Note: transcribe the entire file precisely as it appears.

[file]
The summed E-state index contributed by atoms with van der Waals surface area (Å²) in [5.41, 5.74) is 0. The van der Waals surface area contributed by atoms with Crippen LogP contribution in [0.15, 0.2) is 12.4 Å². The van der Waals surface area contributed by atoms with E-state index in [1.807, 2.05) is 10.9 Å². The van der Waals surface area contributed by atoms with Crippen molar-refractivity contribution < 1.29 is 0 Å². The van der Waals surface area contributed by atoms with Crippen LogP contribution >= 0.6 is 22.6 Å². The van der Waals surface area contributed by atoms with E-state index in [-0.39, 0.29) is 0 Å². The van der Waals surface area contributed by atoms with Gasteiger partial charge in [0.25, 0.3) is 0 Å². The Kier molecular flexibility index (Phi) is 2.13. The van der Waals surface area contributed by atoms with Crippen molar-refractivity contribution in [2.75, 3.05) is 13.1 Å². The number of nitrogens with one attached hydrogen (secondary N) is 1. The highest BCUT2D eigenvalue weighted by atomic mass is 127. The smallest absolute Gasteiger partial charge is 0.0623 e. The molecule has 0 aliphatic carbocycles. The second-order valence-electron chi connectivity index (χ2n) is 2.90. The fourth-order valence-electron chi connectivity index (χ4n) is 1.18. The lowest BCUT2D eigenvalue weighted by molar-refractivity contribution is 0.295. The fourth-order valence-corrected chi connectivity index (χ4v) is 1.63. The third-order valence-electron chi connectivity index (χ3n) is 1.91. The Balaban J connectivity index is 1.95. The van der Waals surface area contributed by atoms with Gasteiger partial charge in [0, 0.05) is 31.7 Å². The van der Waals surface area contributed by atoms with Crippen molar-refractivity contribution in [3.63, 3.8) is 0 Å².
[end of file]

The summed E-state index contributed by atoms with van der Waals surface area (Å²) in [5.41, 5.74) is 0. The van der Waals surface area contributed by atoms with Crippen LogP contribution in [0.15, 0.2) is 12.4 Å². The van der Waals surface area contributed by atoms with E-state index in [1.807, 2.05) is 10.9 Å². The van der Waals surface area contributed by atoms with Crippen molar-refractivity contribution < 1.29 is 0 Å². The van der Waals surface area contributed by atoms with Crippen LogP contribution >= 0.6 is 22.6 Å². The van der Waals surface area contributed by atoms with E-state index in [-0.39, 0.29) is 0 Å². The van der Waals surface area contributed by atoms with Gasteiger partial charge in [0.25, 0.3) is 0 Å². The Kier molecular flexibility index (Phi) is 2.13. The van der Waals surface area contributed by atoms with Crippen molar-refractivity contribution in [2.75, 3.05) is 13.1 Å². The number of nitrogens with one attached hydrogen (secondary N) is 1. The highest BCUT2D eigenvalue weighted by atomic mass is 127. The smallest absolute Gasteiger partial charge is 0.0623 e. The molecule has 0 aliphatic carbocycles. The second-order valence-electron chi connectivity index (χ2n) is 2.90. The fourth-order valence-electron chi connectivity index (χ4n) is 1.18. The lowest BCUT2D eigenvalue weighted by molar-refractivity contribution is 0.295. The fourth-order valence-corrected chi connectivity index (χ4v) is 1.63. The third-order valence-electron chi connectivity index (χ3n) is 1.91. The Balaban J connectivity index is 1.95. The van der Waals surface area contributed by atoms with Gasteiger partial charge in [0, 0.05) is 31.7 Å². The van der Waals surface area contributed by atoms with Crippen molar-refractivity contribution in [3.63, 3.8) is 0 Å².